The HITECH Act introduces the first federally mandated data breach-notification requirement, which requires physicians who use an electronic health record to have the ability to track each time patient information is disclosed. While the law will not kick in until 2014, records will need to be available to respond to requests for three years prior to Jan. 1, 2011.
Providers are required to post information about security breaches if a breach affects 10 or more patients. If a security breach affects 500 or more patients, organizations must notify all of their patients, a local media outlet, and the secretary of Health and Human Services.
Most healthcare organizations capture system log files that track who has accessed specific health records. This can present problems, as the time-stamped log and event data files can rapidly accumulate over time. Many organizations collect terabytes of this data in a single day. Multiply that by three years of records and the technical and economic challenges of storing terabytes of information become clear.
Traditional security and log-management approaches are not always suited to store and manage the surging data volumes required by HIPAA and the HITECH Act. Many log-management products are offered and deployed as appliances. These appliances might eliminate the need to install software, yet they may also have limited storage capacity and could add complexity to analyzing and generating reports from the hundreds of terabytes - and even petabytes - of data.
One approach is to deploy traditional data warehouses to manage and analyze log files and event data. In fact, the market potential for HIPAA compliance has motivated a number of data warehouse vendors to offer products specifically for healthcare compliance. Time-stamped event and log data files, however, present tremendous challenges for traditional data warehouses using relational databases.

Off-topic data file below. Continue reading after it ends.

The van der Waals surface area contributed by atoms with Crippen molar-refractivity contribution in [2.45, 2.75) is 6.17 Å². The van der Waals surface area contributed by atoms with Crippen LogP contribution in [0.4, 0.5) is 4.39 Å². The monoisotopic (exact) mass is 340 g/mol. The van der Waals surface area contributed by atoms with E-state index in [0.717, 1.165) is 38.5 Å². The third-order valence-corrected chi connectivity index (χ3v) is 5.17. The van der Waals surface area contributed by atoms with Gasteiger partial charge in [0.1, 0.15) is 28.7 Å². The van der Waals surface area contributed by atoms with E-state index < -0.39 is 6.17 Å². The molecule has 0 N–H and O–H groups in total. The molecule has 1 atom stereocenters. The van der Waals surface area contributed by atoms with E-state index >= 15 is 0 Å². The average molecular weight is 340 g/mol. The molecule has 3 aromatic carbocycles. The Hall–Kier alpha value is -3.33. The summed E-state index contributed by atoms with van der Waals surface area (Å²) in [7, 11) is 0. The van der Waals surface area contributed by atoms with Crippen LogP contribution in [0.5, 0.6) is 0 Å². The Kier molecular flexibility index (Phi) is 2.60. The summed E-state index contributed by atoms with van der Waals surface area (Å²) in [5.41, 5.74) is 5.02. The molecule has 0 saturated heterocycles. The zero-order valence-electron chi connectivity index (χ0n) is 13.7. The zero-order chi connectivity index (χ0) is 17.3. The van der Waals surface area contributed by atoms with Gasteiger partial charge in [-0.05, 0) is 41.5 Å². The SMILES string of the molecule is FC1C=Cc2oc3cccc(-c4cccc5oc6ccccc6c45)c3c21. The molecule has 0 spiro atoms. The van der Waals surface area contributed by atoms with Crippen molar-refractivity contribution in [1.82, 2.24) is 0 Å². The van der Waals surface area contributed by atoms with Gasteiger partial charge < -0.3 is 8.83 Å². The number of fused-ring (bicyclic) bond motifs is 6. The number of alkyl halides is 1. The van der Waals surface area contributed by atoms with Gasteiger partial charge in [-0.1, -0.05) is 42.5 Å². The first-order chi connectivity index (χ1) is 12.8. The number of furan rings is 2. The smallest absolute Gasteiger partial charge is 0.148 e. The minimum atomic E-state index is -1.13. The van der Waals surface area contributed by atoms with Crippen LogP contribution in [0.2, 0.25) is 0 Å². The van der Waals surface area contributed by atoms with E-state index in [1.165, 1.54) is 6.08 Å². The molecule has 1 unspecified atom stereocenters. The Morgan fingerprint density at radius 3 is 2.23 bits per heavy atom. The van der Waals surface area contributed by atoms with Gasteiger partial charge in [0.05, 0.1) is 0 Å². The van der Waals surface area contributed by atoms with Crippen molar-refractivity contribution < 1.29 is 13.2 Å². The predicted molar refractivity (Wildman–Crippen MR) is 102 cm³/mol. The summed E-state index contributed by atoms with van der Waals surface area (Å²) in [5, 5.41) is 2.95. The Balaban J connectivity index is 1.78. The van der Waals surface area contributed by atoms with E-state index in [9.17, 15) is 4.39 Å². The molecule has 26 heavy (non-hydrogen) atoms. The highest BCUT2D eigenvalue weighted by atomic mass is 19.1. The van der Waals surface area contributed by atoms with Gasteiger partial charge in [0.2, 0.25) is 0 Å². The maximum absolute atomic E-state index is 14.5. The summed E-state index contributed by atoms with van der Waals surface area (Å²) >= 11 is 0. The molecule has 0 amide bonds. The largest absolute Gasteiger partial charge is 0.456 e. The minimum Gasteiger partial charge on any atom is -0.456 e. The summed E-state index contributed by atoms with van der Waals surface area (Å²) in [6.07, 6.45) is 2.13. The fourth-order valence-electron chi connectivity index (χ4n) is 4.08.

Software-based log-management and database solutions optimized for event data can provide better performance and a greater degree of deployment flexibility. One example is databases using columnar architecture, which stores its content by column rather than by row. This has advantages where aggregates are computed over large numbers of similar data items. Columnar databases also allow queries to be run in a single column, limiting the search to relevant data rather than the entire database. As a result, queries can be completed much faster than with relational architectures.
Software solutions can also be integrated with high-volume, long-term storage products, with the ability to add capacity as event data volumes increase. To keep deployment and maintenance costs to a minimum, the software should work on commodity hardware running Linux, and provide an easy way to add hardware for scalability. The system should also be able to work on virtual machines or in cloud-based computing environments, as many organizations are shifting resources to these approaches to reduce computing and processing costs.
Aside from storage and analysis concerns, healthcare executives and IT pros increasingly need to be able to use other analytics applications to access, query and analyze event data. Therefore, any event-data or log-management system should be able to work with third-party analytics applications.
From a high-level perspective, the operational, security and compliance challenges facing the healthcare industry today are part of growing pains as organizations shift from manual, paper-based practices to a national electronic system to achieve the promise of safer, cost-effective healthcare. By ensuring all elements of the system work together seamlessly - including the applications that manage governance, risk and compliance - healthcare organizations can spend more time focusing on the needs of patients, and less time on operational and security issues.
About the author
Joe Gottlieb is vice president of marketing and business development at SenSage. For more information on SenSage solutions, click here.